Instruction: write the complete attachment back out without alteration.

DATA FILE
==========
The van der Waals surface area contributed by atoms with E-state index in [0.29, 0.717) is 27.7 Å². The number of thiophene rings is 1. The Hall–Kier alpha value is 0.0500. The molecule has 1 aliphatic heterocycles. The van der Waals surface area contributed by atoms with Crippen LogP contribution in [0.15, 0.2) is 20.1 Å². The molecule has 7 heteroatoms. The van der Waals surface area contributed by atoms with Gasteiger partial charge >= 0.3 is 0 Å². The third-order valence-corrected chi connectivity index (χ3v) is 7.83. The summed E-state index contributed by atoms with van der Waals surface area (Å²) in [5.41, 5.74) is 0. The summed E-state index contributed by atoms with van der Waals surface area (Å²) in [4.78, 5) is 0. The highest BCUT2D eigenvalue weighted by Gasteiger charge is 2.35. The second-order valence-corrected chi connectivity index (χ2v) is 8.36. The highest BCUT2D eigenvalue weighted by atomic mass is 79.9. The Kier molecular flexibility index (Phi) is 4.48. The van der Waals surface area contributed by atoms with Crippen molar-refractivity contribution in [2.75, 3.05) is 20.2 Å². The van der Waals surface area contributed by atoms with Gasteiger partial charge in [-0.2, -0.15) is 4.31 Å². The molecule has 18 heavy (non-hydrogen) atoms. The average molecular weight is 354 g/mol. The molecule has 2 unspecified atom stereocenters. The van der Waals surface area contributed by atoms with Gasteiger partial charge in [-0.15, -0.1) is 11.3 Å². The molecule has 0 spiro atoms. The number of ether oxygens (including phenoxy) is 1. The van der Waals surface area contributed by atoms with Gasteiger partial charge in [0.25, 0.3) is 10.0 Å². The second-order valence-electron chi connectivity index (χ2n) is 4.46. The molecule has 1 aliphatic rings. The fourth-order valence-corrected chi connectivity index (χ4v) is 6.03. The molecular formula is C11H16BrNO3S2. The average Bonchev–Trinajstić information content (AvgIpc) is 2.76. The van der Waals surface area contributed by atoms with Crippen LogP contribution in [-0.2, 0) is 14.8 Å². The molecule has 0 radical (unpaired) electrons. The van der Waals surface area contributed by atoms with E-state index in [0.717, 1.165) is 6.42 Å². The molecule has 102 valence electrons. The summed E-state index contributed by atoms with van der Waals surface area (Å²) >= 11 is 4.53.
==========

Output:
The van der Waals surface area contributed by atoms with E-state index in [0.29, 0.717) is 27.7 Å². The number of thiophene rings is 1. The Hall–Kier alpha value is 0.0500. The molecule has 1 aliphatic heterocycles. The van der Waals surface area contributed by atoms with Crippen LogP contribution in [0.15, 0.2) is 20.1 Å². The molecule has 7 heteroatoms. The van der Waals surface area contributed by atoms with Gasteiger partial charge >= 0.3 is 0 Å². The third-order valence-corrected chi connectivity index (χ3v) is 7.83. The summed E-state index contributed by atoms with van der Waals surface area (Å²) in [5.41, 5.74) is 0. The summed E-state index contributed by atoms with van der Waals surface area (Å²) in [4.78, 5) is 0. The highest BCUT2D eigenvalue weighted by Gasteiger charge is 2.35. The second-order valence-corrected chi connectivity index (χ2v) is 8.36. The highest BCUT2D eigenvalue weighted by atomic mass is 79.9. The Kier molecular flexibility index (Phi) is 4.48. The van der Waals surface area contributed by atoms with Crippen molar-refractivity contribution in [2.75, 3.05) is 20.2 Å². The van der Waals surface area contributed by atoms with Gasteiger partial charge in [-0.2, -0.15) is 4.31 Å². The molecule has 18 heavy (non-hydrogen) atoms. The average molecular weight is 354 g/mol. The molecule has 2 unspecified atom stereocenters. The van der Waals surface area contributed by atoms with Gasteiger partial charge in [-0.15, -0.1) is 11.3 Å². The molecule has 0 spiro atoms. The number of ether oxygens (including phenoxy) is 1. The van der Waals surface area contributed by atoms with Gasteiger partial charge in [0.25, 0.3) is 10.0 Å². The second-order valence-electron chi connectivity index (χ2n) is 4.46. The molecule has 1 aliphatic rings. The fourth-order valence-corrected chi connectivity index (χ4v) is 6.03. The molecular formula is C11H16BrNO3S2. The average Bonchev–Trinajstić information content (AvgIpc) is 2.76. The van der Waals surface area contributed by atoms with Crippen LogP contribution in [-0.2, 0) is 14.8 Å². The molecule has 0 radical (unpaired) electrons. The van der Waals surface area contributed by atoms with E-state index in [0.717, 1.165) is 6.42 Å². The molecule has 102 valence electrons. The summed E-state index contributed by atoms with van der Waals surface area (Å²) >= 11 is 4.53.